Another hangup that arises from too much poetry (besides that Songs with half-assed lyrics hangup) is a blinding hatred for l33t jargon. It's a number, people. What, just because it looks like an "e", that's supposed to be good enough? Fuck that. I like grammar.

But I'm that weird and that awful; when I see this crap I make a big point out of pronouncing it. "So, check out this post. Says that l-three-threet hax-zero-rs get their snax-zero-rs at Bob's."

And yes, I get smacked a lot.
It all depends on the context, really. '0' could be pronounced "zee-roh" or "oh," depending on if it is sung in a radio jingle. For example, Houston residents will remember the phone number for Gallery Furniture, "six-nine-four, five-five-seven-oh" but my phone number in Houston was "nine-three-zero, zero-two-nine-two."

And don't forget that the Artist Formerly Known As A Symbol But Then Changed It Back To Prince was doing this long before the l33t hax0rs -- ie. 1990's and recent script kiddies -- caught on: "I Would Die 4 U" and "Nothing Compares 2 U" (he did write that one!) In this case particularly is pronunciation self-explanatory.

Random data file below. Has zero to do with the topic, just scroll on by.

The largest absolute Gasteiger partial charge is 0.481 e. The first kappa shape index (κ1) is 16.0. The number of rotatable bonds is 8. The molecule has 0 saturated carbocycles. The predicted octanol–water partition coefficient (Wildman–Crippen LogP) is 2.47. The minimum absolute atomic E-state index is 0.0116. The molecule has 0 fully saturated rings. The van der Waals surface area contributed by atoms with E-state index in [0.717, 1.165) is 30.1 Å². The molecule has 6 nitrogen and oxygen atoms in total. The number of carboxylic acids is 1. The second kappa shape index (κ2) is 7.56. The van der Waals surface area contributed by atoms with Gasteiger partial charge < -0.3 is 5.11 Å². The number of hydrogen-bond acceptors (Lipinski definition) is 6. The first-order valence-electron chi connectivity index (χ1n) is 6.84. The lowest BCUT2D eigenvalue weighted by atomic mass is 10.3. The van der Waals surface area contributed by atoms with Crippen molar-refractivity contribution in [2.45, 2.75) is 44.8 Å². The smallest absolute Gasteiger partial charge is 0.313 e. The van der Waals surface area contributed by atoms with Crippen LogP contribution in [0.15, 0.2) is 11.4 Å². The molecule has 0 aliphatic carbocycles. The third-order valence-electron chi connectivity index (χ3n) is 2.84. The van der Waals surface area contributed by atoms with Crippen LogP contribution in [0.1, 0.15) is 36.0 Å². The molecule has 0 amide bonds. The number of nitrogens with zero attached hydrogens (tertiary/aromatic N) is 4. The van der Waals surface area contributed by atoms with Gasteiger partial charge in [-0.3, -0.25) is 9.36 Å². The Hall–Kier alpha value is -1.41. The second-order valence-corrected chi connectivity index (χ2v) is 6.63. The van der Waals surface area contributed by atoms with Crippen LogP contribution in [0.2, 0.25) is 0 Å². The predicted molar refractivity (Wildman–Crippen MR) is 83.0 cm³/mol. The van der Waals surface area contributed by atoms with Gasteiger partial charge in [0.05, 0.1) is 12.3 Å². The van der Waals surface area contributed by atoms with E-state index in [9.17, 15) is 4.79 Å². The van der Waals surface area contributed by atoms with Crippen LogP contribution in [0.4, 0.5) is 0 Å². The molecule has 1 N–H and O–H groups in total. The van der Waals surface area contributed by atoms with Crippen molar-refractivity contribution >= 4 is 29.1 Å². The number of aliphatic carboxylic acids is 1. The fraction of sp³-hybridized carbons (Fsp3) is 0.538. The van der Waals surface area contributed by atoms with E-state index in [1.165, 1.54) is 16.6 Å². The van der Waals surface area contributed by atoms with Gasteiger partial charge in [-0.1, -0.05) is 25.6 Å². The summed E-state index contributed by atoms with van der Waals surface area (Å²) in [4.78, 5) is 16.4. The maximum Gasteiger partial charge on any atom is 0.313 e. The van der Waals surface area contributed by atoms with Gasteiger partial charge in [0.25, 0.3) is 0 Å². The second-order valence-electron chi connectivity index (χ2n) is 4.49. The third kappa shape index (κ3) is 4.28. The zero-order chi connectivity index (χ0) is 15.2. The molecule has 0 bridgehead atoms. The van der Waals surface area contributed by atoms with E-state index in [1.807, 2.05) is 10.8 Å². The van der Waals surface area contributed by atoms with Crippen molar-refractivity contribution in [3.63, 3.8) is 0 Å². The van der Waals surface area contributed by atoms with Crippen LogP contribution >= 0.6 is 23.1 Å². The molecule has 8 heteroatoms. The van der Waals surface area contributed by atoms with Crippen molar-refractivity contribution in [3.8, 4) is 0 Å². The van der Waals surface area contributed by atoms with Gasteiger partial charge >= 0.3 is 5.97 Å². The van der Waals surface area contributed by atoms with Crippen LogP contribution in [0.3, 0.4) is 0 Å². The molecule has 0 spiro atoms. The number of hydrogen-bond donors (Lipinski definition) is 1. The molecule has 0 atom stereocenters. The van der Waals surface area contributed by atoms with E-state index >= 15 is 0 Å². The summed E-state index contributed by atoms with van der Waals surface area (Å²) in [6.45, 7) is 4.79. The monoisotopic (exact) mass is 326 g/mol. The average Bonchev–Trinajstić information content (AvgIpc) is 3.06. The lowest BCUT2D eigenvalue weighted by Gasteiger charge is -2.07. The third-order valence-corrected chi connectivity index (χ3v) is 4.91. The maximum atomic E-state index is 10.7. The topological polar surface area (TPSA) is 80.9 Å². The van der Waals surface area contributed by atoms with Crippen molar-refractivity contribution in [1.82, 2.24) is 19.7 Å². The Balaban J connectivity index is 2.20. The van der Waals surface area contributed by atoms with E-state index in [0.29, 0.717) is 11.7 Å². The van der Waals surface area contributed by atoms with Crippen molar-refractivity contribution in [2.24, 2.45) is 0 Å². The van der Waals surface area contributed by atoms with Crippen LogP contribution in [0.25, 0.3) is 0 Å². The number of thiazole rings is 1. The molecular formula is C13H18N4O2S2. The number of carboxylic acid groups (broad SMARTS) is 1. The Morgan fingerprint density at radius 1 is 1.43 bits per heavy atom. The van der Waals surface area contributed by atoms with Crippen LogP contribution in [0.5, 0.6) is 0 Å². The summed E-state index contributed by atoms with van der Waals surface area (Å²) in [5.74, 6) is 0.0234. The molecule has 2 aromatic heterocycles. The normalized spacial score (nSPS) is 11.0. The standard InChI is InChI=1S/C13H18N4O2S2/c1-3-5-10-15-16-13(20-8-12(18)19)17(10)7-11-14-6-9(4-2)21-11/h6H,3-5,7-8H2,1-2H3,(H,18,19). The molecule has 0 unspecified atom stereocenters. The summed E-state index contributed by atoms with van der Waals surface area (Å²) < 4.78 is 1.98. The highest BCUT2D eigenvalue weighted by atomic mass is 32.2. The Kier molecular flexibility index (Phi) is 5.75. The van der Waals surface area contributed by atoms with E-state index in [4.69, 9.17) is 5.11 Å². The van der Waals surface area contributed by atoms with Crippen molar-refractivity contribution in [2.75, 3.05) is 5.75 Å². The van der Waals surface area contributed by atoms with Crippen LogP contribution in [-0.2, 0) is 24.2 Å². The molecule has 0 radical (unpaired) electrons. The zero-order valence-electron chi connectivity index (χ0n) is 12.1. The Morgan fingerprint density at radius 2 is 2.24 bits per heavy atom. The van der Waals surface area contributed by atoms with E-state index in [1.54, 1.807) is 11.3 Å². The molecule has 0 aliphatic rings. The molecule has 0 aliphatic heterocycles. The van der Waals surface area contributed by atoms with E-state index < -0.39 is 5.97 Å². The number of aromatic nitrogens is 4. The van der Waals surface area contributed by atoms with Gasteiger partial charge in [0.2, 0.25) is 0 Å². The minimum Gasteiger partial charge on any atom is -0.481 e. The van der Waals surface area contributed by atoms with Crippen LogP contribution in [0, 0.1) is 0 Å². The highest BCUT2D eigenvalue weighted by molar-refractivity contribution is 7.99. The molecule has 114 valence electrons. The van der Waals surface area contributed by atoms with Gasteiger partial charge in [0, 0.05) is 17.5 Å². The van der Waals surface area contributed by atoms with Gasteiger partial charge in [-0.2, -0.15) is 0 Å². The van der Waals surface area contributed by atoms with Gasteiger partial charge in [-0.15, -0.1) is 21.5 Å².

A final case in which not only context, but subject matter knowledge, is important for pronunciation of the number '3' would be the one presented by Tom Lehrer in his work An Evening Wasted With Tom Lehrer, 1959:

I am reminded at this point of a fellow I used to know whose name was Henry, only to give you an idea of what a individualist he was, he spelled it H-E-N-3-R-Y - the three was silent, you see.
In Japanese, far more is possible. Since in Japanese, each digit has at least 2 pronounciations (some have three, and they even often use the English pronounciations), it's possible to make entire sentences out of numbers, especially if you also use syllables that are only similar to the strictly correct pronounciation.

This property is, of course, used extensively in advertising jingles to hammer phone numbers into your brain. In daily life, the number 39 is sometimes used in lieu of arigato since the separate pronounciation of the digits - san kyu - sounds close to the japlish pronounciation of thank you.

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